Archive for January, 2012

critic’s pick 213

Read what you will into the title of Leonard Cohen’s first album of new songs in eight years: Old Ideas.

You could explain it by saying the themes of these tunes are indeed old – or, at least, old hat – to Cohen. He’s been singing about love and death for decades, so why shift gears now? Maybe the perspective could be viewed as being purely personal. Cohen is now 77, so perhaps these are products of age. Or the album might simply be examining the kinds of fleeting mortality and earthy desire that have fascinated writers of all mediums for centuries.

There is a bit of all three in Old Ideas. They bubble to the surface in slow, stoic but very deliberate waves during the album-opening Going Home. The tune has God literally calling Cohen’s name before calling him names. “He’s a sportsman and a shepherd, he’s a lazy bastard living in a suit,” mumbles the Almighty. And sure enough, Cohen’s time is up. His journey is outlined in a whispery shuffle with vocals that sound as if the singer is confiding in us a dirty secret rather than his destiny. The song is sly, chilling and more than a little witty. But then those are pretty old ideas for Cohen’s music, too.

There is also a hefty level of serenity about these songs. Lullaby, for instance, enters like a hymn with a hum of keyboards, a light but cheesy percussive shuffle and the serenade of guitar and plaintive harmonica that set the stage for a kind of cosmic campfire. Then group vocals that fall just shy of doo-wop support Cohen’s hushed, half-spoken bullfrog singing. He may seem like a crooner from the edge of the Twilight Zone. But the song is no joke. It’s Cohen’s prayer for peace, a slice of nocturnal calm for nights of solitude and impenetrable darkness.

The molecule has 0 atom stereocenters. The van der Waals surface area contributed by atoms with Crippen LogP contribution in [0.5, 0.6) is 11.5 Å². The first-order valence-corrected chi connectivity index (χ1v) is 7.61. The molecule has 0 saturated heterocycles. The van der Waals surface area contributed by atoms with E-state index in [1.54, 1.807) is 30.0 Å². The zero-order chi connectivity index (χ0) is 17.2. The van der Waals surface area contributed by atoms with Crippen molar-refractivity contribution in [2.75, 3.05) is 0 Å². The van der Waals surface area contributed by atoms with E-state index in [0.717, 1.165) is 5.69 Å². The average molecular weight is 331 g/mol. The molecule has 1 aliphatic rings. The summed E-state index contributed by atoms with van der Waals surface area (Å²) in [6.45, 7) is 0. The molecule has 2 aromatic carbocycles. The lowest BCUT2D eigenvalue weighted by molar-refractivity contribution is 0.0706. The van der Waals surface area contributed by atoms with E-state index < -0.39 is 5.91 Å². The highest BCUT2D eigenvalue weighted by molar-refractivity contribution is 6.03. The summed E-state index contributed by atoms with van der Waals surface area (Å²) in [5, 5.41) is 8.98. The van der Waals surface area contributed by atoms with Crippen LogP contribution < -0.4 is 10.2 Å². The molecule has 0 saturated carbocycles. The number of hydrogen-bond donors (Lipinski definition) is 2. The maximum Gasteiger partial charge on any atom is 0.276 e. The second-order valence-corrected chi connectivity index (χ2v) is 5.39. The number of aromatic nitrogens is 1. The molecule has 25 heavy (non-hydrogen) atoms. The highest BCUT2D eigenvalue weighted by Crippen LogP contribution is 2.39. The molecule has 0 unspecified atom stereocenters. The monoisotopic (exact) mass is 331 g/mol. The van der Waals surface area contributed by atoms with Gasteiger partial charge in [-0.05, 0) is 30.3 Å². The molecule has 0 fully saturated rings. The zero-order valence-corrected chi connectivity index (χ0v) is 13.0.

As with Cohen’s best records of the past two decades (including I’m Your Man and The Future), Old Ideas luxuriates in sleek, quiet, sage-like narration and tempos best described as glacial. Yet for all of the spiritual overtones, Cohen is still a man of the earth. He grumbles at the beginning of the jazzy glow from Anyhow like some ancient bluesman seeking forgiveness (“I know you have to hate me, but could you hate me less?”) while Banjo serves as a folkly metaphor wrapped in a very worldly restlessness (“I’m a broken banjo bopping on the dark infested sea”)

Lost at sea? Lost in the clouds? Old Ideas is both, at times. It seeks to knock at the door of the hereafter but still finds flickers of light, hope and heart in the here and now.

in performance: emmylou harris

emmylou harris.

“People keep asking me, ‘What is country music?’” remarked Emmylou Harris late into a supremely spirited 1 ¾ hour performance with her Red Dirt Boys band last night at the Opera House.“And so I tell them,” lowering her voice to a barely discernible whisper, “This is.”